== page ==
Fresh Eyes on We Are Proud, 2nd Installment

FE trio

Kate Duffly, Roberta Hunte and Lesli Mones
Owen Carey

This week, Lesli Mones and Roberta Hunt joined us as Fresh Eyes in rehearsal for We Are Proud… Roberta has a PhD in Peace and Conflict Studies, and is an Assistant Professor at PSU, and Lesli is the co-founder of Plural Consulting, an executive coaching and leadership company which focuses on breakthrough development.

They came into rehearsal on Sunday afternoon, February 14th, a time chosen for Lesli and Roberta to see a chunk of the play run through and get an idea of what the performance would eventually look like.  But rehearsal schedules are slippery, changeable things that have to respond to dynamic, unpredictable situations. Rather than rehearsing an extended section of the play, Sunday afternoon was a kaleidoscopic view of the play: Learning African dance movement over here! Drumming practice other there! Lion monologue work on the left!  Serious conversation on the right! Other stuff spinning off everywhere else!  It looked like barely controlled chaos, but in truth tons of work was getting done. Although it was not a rehearsal that revealed much about the script, it was a wide open window into the process of making theatre.

Here are Lesli and Roberta’s observations:


  • I like the intensity of the sounds and movement.
  • Fun to be here. I love watching Kemba Shannon [choreographer] work.
  • I like the use of movement and monologues. Interesting storytelling style. There are many stories in this play.
  • So excited by the cast.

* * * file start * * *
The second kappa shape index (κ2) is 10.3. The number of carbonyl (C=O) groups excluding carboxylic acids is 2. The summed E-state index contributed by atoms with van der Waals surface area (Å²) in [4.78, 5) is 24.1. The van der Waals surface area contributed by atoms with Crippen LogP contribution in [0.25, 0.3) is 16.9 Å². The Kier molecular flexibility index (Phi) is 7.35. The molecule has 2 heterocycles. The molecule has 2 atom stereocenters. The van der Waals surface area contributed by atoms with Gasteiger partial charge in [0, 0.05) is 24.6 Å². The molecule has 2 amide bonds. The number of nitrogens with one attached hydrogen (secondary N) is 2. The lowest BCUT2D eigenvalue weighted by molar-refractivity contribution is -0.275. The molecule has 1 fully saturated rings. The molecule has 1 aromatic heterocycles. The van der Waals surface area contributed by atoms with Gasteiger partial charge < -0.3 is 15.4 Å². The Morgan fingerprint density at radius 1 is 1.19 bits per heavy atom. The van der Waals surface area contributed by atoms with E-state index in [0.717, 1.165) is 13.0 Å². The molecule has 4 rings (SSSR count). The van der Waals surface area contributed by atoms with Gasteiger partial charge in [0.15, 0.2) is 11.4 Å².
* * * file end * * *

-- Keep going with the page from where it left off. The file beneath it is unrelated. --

• Good use of a Valentines day!
  • Fun musicality. Can’t wait to see this show on the stage.
  • Feels like the cast really like each other. There is a feeling of freedom and experimentation in the work.  
  • Rhythmically this show is a lot to learn.
  • Watching some of the dance moves makes me want to dance to.
  • Challenging, complicated material. As an audience member I think a lot about what it means to be human.
  • Really glad to be here. Makes me think about cultural appropriation and what does it mean to tell an authentic story? How do we consume each other's stories? What do we miss in consuming every story as our own without understanding the weight of the past/present? As people of color how much control do we have over our stories? Do we know them?  Which ancestors speak through us?
  • Deep play. 


  • Everyone bringing in perceptions and creativity.
  • Love the embodiment-music, rhythm, natural, experiential, bodyish, great energy
  • The racial mix of the actors makes you have to be really present to know what's happening and where things are going. Can't make any assumptions.
  • So much rhythm to learn but feels like an open, learning environment.